Both the accused and the accuser deserve a fair trial, but it is not clear that is what they receive. In Scotland, England and Wales, despite the different systems, there are parallel, destructive trends at play, with changes to the law that require scrutiny. To list just a few: in Scotland, the end of corroboration will see the removal of the need for evidence from two sources to bring a case to court. It’s a controversial change. Those defending it talk about the needs of the victims, but until the accused is found guilty the victim is the accuser.
The idea of the change is to make it easier to get cases to court, but the Nigel Evans case should remind us that going to court is hard on people. The case must be firm enough to justify it, for everyone’s sake.
In cases of the prosecution of rape and sexual offences, we can know the name of the accused, but not the accuser. This is unfair and unequal – surely both sides deserve the same treatment.
In England and Wales, Labour plans a “victim’s law” which would repeal further the rights of the defendant. Sir Keir Starmer, who is drafting the proposed law, recommends changing the adversarial nature of the justice system, suggesting that judges – who are supposed to be neutral – are given the task of quizzing young and vulnerable witnesses, putting them under less pressure than would the prosecution.
The direction of travel with these changes to the law is worrying. All have been passed or proposed in the apparent interests of the victims and harm the rights of the defendants.
With the critical fallout from the Nigel Evans case, the CPS has leapt to its defence. Alison Saunders, the director of public prosecutions, said that it would not “shy away from prosecuting difficult cases”. That they had to continue to prosecute such cases out of a “duty to victims”.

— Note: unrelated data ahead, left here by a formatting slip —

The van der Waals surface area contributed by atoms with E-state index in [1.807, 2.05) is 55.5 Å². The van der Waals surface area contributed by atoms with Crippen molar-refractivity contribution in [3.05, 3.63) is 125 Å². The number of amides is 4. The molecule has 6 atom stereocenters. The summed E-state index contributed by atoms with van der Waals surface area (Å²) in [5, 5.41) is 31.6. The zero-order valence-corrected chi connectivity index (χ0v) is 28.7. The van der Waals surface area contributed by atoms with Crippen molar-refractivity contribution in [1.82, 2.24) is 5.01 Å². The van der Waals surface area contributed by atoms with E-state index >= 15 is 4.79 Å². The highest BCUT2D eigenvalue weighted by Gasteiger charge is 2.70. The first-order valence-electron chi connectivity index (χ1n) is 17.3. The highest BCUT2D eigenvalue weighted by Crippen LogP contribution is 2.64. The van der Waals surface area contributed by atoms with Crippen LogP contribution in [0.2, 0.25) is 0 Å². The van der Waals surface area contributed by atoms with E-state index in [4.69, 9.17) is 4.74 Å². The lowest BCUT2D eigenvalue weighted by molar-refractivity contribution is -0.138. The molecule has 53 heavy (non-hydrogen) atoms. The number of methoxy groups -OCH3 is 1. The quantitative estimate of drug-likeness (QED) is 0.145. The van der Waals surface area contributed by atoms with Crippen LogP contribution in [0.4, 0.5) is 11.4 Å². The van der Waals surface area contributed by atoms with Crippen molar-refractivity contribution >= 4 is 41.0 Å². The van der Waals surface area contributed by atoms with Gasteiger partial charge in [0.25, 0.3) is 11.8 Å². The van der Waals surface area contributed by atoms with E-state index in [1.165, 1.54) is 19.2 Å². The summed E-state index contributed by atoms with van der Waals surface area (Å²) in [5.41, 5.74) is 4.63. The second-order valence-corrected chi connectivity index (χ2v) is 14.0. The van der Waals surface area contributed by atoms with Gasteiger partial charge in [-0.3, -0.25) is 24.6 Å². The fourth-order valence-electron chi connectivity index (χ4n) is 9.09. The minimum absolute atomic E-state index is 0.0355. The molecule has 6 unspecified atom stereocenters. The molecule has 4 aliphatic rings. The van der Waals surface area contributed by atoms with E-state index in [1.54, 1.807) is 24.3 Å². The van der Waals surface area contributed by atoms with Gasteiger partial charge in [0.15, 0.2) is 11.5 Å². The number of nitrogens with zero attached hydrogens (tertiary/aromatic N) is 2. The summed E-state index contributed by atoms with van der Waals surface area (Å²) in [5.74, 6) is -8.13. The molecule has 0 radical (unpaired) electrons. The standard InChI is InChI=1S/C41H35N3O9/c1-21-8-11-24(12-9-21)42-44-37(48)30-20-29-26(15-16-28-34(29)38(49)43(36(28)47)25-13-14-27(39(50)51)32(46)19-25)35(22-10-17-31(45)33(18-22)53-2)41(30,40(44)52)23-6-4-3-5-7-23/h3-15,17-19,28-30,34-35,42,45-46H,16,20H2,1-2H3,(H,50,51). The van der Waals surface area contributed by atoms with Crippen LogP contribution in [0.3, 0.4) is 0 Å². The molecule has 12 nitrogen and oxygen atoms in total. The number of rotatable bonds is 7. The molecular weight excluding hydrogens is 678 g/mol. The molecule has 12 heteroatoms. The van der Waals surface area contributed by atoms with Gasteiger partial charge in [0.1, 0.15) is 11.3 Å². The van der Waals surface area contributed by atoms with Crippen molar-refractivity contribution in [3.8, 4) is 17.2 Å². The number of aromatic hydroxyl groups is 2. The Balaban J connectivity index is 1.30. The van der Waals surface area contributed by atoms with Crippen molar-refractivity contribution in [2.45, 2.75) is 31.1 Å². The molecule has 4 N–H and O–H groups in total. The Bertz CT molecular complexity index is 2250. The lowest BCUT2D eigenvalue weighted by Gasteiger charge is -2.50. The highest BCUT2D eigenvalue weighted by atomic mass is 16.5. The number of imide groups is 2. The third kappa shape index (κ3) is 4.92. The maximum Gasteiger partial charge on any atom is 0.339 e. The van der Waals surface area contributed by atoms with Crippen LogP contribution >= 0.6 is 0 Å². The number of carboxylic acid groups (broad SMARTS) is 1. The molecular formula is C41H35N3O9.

But what is shocking in the Nigel Evans case is how the police went out of their way to trawl for and find complainants.
Three of the alleged victims told police that they did not think any crime had taken place, and that they did not want to press charges – the so-called victims did not consider themselves victims, but were used by the police to build a case against one man, which quickly fell apart under the eyes of the jury.
One “victim” told the police: “I do not wish to pursue any kind of complaint against Nigel because I do not believe he has committed any offences.” Another “victim” said: “I do not wish Mr Evans to be charged as a result of what happened to me. I have absolutely no intention of making a complaint to the police and I am making this statement as a witness and not as a victim seeking justice.”
We have to wonder what Saunders really means when she says they are acting in the interests of the victims, when some of the so-called victims don’t think of themselves in that way.
It is time for a rethink of the way Scotland, England and Wales prosecute crimes of rape and sexual abuse, or more hell will be unleashed on the innocent.